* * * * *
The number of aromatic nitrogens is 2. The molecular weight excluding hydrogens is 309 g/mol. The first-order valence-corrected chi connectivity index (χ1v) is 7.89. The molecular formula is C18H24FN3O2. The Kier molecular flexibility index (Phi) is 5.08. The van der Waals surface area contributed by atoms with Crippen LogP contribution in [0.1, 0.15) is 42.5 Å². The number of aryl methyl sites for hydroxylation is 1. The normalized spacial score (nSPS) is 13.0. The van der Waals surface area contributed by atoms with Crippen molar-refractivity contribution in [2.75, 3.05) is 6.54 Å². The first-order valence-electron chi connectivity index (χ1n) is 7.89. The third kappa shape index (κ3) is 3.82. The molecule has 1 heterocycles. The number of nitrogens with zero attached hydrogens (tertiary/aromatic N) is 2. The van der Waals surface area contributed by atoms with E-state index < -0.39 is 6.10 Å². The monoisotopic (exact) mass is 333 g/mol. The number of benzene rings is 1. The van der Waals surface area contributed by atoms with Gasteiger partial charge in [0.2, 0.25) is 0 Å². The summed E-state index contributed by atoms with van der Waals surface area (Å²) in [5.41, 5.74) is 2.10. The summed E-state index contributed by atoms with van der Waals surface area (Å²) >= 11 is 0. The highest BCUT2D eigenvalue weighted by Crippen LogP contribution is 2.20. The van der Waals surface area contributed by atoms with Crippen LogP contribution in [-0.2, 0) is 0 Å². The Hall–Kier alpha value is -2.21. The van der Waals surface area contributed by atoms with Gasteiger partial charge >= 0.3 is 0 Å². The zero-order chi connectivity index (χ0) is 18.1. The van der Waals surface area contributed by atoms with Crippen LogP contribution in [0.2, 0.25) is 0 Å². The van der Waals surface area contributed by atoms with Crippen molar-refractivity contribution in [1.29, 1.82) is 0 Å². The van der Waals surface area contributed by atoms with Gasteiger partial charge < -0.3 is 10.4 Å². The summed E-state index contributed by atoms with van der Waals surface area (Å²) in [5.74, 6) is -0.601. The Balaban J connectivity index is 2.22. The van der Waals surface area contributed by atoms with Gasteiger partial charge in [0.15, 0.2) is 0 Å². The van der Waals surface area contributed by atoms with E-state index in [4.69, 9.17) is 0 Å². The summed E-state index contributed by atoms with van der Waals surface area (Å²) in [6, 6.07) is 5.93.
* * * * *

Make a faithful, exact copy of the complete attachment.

The number of aromatic nitrogens is 2. The molecular weight excluding hydrogens is 309 g/mol. The first-order valence-corrected chi connectivity index (χ1v) is 7.89. The molecular formula is C18H24FN3O2. The Kier molecular flexibility index (Phi) is 5.08. The van der Waals surface area contributed by atoms with Crippen LogP contribution in [0.1, 0.15) is 42.5 Å². The number of aryl methyl sites for hydroxylation is 1. The normalized spacial score (nSPS) is 13.0. The van der Waals surface area contributed by atoms with Crippen molar-refractivity contribution in [2.75, 3.05) is 6.54 Å². The first-order valence-electron chi connectivity index (χ1n) is 7.89. The third kappa shape index (κ3) is 3.82. The molecule has 1 heterocycles. The number of nitrogens with zero attached hydrogens (tertiary/aromatic N) is 2. The van der Waals surface area contributed by atoms with E-state index < -0.39 is 6.10 Å². The monoisotopic (exact) mass is 333 g/mol. The number of benzene rings is 1. The van der Waals surface area contributed by atoms with Gasteiger partial charge in [0.2, 0.25) is 0 Å². The summed E-state index contributed by atoms with van der Waals surface area (Å²) in [5.41, 5.74) is 2.10. The summed E-state index contributed by atoms with van der Waals surface area (Å²) >= 11 is 0. The highest BCUT2D eigenvalue weighted by Crippen LogP contribution is 2.20. The van der Waals surface area contributed by atoms with Crippen LogP contribution in [-0.2, 0) is 0 Å². The Hall–Kier alpha value is -2.21. The van der Waals surface area contributed by atoms with Gasteiger partial charge >= 0.3 is 0 Å². The zero-order chi connectivity index (χ0) is 18.1. The van der Waals surface area contributed by atoms with Crippen LogP contribution in [0.2, 0.25) is 0 Å². The van der Waals surface area contributed by atoms with Crippen molar-refractivity contribution in [1.29, 1.82) is 0 Å². The van der Waals surface area contributed by atoms with Gasteiger partial charge < -0.3 is 10.4 Å². The summed E-state index contributed by atoms with van der Waals surface area (Å²) in [5.74, 6) is -0.601. The Balaban J connectivity index is 2.22. The van der Waals surface area contributed by atoms with Gasteiger partial charge in [0.15, 0.2) is 0 Å². The van der Waals surface area contributed by atoms with E-state index in [4.69, 9.17) is 0 Å². The summed E-state index contributed by atoms with van der Waals surface area (Å²) in [6, 6.07) is 5.93.